You would think that the best thing for a generation of “snowflakes” would be spending a few months in Marine Corps Boot Camp.
But four Marine Drill Instructors, SSgt Burke, SSgt Bacchus, SSgt Lucena-Martinez and Sgt Gress may feel differently after their experience with a recent platoon.
The men face arraignment today on criminal charges.
As a Marine veteran myself, and not one of those grizzled, salty, “back in my day” types, reading through the list of allegations left me saddened at the general decline of “hardness” and the lack of adventure in millennials.
Before getting into the allegations against these drill instructors, let me back up a bit and explain why there was an investigation.
Last March, Pvt Raheel Sidiqqui died after falling from a third-story landing. Sidiqqui was supposedly running away from a drill instructor.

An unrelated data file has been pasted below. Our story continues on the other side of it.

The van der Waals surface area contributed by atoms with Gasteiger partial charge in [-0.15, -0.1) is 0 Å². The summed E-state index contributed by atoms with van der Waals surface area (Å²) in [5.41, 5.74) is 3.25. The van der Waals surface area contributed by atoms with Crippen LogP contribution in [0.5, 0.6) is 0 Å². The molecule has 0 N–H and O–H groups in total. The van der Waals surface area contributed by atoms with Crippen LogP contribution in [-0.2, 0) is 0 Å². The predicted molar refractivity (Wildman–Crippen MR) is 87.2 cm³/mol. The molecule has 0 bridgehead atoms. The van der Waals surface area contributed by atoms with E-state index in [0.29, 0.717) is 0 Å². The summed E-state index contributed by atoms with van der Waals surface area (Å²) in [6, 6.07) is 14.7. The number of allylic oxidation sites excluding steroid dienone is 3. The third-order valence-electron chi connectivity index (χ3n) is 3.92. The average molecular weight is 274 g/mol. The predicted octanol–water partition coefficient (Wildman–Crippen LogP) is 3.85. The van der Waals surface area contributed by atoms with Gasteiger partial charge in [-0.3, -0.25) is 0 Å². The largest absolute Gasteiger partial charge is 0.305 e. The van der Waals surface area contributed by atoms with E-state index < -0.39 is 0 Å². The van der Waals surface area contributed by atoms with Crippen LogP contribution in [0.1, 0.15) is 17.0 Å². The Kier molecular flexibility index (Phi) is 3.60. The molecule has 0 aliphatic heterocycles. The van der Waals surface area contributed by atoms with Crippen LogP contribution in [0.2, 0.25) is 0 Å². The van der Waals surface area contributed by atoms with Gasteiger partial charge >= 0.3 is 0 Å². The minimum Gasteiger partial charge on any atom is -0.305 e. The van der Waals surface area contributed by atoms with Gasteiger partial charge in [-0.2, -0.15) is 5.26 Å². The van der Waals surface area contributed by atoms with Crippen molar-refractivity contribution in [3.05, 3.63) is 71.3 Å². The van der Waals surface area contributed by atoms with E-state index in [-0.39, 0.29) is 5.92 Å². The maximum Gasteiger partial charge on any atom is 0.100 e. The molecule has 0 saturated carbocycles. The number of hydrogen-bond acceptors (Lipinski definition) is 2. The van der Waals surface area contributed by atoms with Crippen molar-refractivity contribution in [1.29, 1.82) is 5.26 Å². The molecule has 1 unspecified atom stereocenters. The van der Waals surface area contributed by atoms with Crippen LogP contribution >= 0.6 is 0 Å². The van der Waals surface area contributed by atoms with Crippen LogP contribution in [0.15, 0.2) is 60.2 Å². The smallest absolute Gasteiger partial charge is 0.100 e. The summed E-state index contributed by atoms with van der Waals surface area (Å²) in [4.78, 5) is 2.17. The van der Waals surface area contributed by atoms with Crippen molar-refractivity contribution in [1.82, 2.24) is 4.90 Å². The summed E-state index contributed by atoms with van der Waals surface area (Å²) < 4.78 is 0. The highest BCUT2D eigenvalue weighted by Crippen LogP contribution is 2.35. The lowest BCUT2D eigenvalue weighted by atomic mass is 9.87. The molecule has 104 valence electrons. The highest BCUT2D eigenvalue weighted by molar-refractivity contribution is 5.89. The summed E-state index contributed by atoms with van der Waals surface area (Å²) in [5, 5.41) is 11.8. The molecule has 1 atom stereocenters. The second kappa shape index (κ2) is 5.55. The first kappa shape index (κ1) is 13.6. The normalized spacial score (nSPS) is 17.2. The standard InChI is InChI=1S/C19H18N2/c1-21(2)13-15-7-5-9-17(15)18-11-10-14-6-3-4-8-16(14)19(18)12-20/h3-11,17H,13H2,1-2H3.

The private’s family petitioned the Obama White House for an investigation following the young man’s death, and the investigation was granted (which I believe is reasonable).
However, the investigative process, especially in the Marine Corps, is an exhaustive process that looks for ANY wrongdoing and punishes those actions beyond reason.
Essentially, because of a tragic accident in which Pvt Sidiqqui died while improperly running from a drill instructor, four men will, at least, have their careers ruined.
So let’s discuss the allegations of misconduct outside of Sidiqqui’s accident.
Allegation 1: A number recruits complained that they had been forced to do “illegal calisthenics.”
First, all calisthenics should be illegal if you ask me. They suck. I don’t know what in the hell an “illegal callisthenic” is, but I was probably the victim of them daily in boot camp and never knew it.
Allegation 2: Recruits complained of being forced to do pushups and burpees, on a “dirty dungeon” floor and breathed-in dust.
F’ing please. That’s all I want to say about that. But to assuage any millennial sympathizers who may be reading this column, let me tell you about Sgt Moran.
This lean, 6’3” man with skin as dark as a witch’s soul was my Senior Drill Instructor. Moran was so intimidating, the devil himself would run from him, stumble and fall off a balcony.